Thanks to all who replied on
this question with suggestions, additional questions, and pointers.
I will try (to find the time) to
get an answer from BBC on their approach and intentions, and also to get some
feedback from someone familiar with Kinyarwanda and Kirundi. This sort of
situation is one that I think is potential with a number of languages (per some
past threads), and that in such cases, the idea of a clear-cut single language
definition and/or audience for page content may not hold. More information on
such situations is will certainly become available as more web content in
diverse languages is created.
As for requesting macrolanguage
codes, that is another level, but obviously one to keep in mind. I think it is
viable in many circumstances, but in others it may be difficult to make the
case. The ad hoc way that ISO 639 evolved, however, means that there are similar
cases of related tongues that are sometimes given a common code (interpreted
after the fact as macrolanguage) and sometimes not. I think that developments
such as more web content in diverse languages and efforts such as the locales
sub-project of ANLoc (African Network for Localisation) have the potential to
highlight such issues.
Thanks again and all the best.
From: Peter Constable
[mailto:petercon <at> microsoft.com]
Sent: Wednesday, April 08, 2009 11:12 PM
To: Phillips, Addison; Don Osborn; 'LTRU Working Group'; 'IETF Languages
Subject: RE: [Ltru] How to handle macrolanguage when no code?
If it is content in one
linguistic variety and crafted to serve two audiences deemed in 639-3 to be
distinct languages, then that strikes me as a potential macrolanguage scenario.
One key question is how narrow a
scope of content is needed and how much deliberate effort is needed to craft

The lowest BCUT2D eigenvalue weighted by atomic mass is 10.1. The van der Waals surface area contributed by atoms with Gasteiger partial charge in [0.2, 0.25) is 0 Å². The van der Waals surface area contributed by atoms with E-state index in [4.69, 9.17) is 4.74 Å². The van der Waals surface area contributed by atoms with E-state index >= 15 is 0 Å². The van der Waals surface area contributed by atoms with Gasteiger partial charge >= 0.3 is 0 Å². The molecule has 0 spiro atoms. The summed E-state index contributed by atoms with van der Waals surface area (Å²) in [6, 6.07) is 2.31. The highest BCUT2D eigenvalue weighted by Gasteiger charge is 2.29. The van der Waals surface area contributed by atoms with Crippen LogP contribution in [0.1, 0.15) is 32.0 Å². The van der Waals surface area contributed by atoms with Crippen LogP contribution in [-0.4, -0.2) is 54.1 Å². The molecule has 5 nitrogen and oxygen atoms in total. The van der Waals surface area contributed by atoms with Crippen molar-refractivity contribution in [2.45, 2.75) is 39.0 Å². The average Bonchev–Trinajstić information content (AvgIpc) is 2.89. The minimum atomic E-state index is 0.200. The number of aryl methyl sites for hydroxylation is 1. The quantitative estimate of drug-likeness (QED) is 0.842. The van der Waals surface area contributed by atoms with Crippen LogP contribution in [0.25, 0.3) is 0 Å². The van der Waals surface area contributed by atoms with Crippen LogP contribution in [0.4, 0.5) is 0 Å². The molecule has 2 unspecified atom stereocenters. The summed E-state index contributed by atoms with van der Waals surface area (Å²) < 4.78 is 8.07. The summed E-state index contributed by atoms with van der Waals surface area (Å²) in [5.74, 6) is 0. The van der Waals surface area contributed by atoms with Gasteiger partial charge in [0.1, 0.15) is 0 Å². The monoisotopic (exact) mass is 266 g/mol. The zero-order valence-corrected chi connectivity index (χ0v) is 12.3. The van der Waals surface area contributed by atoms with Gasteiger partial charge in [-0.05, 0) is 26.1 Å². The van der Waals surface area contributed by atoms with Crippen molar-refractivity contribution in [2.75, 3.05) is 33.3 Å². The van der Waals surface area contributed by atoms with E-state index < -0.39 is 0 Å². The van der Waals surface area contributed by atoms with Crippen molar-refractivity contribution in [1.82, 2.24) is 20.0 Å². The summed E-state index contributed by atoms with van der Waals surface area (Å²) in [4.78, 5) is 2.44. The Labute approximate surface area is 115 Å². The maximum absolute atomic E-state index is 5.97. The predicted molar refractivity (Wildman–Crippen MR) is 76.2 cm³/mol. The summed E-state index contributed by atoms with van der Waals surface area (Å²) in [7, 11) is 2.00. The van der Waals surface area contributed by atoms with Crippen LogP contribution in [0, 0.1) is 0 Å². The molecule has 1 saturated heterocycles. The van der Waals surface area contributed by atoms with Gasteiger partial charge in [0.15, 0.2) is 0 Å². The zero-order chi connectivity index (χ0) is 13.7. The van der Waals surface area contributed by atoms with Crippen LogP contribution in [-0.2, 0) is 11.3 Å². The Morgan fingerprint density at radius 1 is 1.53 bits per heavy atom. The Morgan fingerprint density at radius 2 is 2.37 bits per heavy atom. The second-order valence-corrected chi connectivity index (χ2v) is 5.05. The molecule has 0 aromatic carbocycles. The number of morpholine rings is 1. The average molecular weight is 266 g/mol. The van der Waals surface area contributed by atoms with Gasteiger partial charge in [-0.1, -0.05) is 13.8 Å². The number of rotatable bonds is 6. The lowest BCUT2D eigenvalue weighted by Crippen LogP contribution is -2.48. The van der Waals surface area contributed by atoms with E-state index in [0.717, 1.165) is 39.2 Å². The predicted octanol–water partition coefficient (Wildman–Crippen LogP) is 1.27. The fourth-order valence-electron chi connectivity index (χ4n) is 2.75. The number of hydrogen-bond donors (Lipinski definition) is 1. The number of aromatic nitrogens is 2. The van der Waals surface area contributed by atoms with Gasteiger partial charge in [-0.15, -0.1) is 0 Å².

something like that. For instance, a document consisting of “Papa!” can serve
many different audiences, but that is solely because the scope of content is so
constrained, and for that reason the bar is not met for a macrolanguage. But if
it’s easy for a content provider to come up with content that serves both, then
Another key question is why that
content is functional for both audiences. Is it because it is expressed in a
variety that can really be considered common, or is it because it’s actually in
language A and 90% of speakers in language B are functionally bilingual in A?
Does the common-identify label reflect actual linguistic commonality, or is it
a logistic tool used in the repository to reflect merely a dual tasking?
Some thoughts. Discuss it with
the 639-3 RA.
ltru-bounces <at> ietf.org [mailto:ltru-bounces <at> ietf.org] On Behalf Of Phillips,
Sent: Wednesday, April 08, 2009 5:53 PM
To: Don Osborn; 'LTRU Working Group'; 'IETF Languages Discussion'
Subject: Re: [Ltru] How to handle macrolanguage when no code?
HTML certainly allows you to
declare that some content is applicable to more than one language audience.
Otherwise, John Cowan’s advice
seems appropriate… ISO 639-3 or ISO 639-5 would be your next stop. Note that
macrolanguages are sometimes problematical, so you might also consider a
collection code instead.
Globalization Architect -- Lab126
Internationalization is not a feature.
It is an architecture.
From: ltru-bounces <at> ietf.org
[mailto:ltru-bounces <at> ietf.org] On Behalf Of Don Osborn
Sent: Wednesday, April 08, 2009 4:40 PM
To: 'LTRU Working Group'; 'IETF Languages Discussion'
Subject: [Ltru] How to handle macrolanguage when no code?
In looking at the BBC website's offerings in African
languages, one notes that they have grouped Kinyarwanda and Kirundi together
. This makes sense from a linguistic point of view since as I understand it,
the two languages are almost the same. When looking at the view (page) source,
one notes that they use lang="rw" (for Kinyarwanda). It may be that
the pages I checked are properly Kinyarwanda and an expert would know that they
are not Kirundi (rn), but it is in any event true that there is no code element
to cover both languages.
I'm curious if there is any other recommended way to handle
such a situation where web content may be deliberately and easily designed to cover
more than one language as defined by ISO 639 when there is not currently any
macrolanguage code for them. Could one for example define a whole page as
having two languages? E.g., something like lang="rw, rn"?
Thanks in advance for any feedback.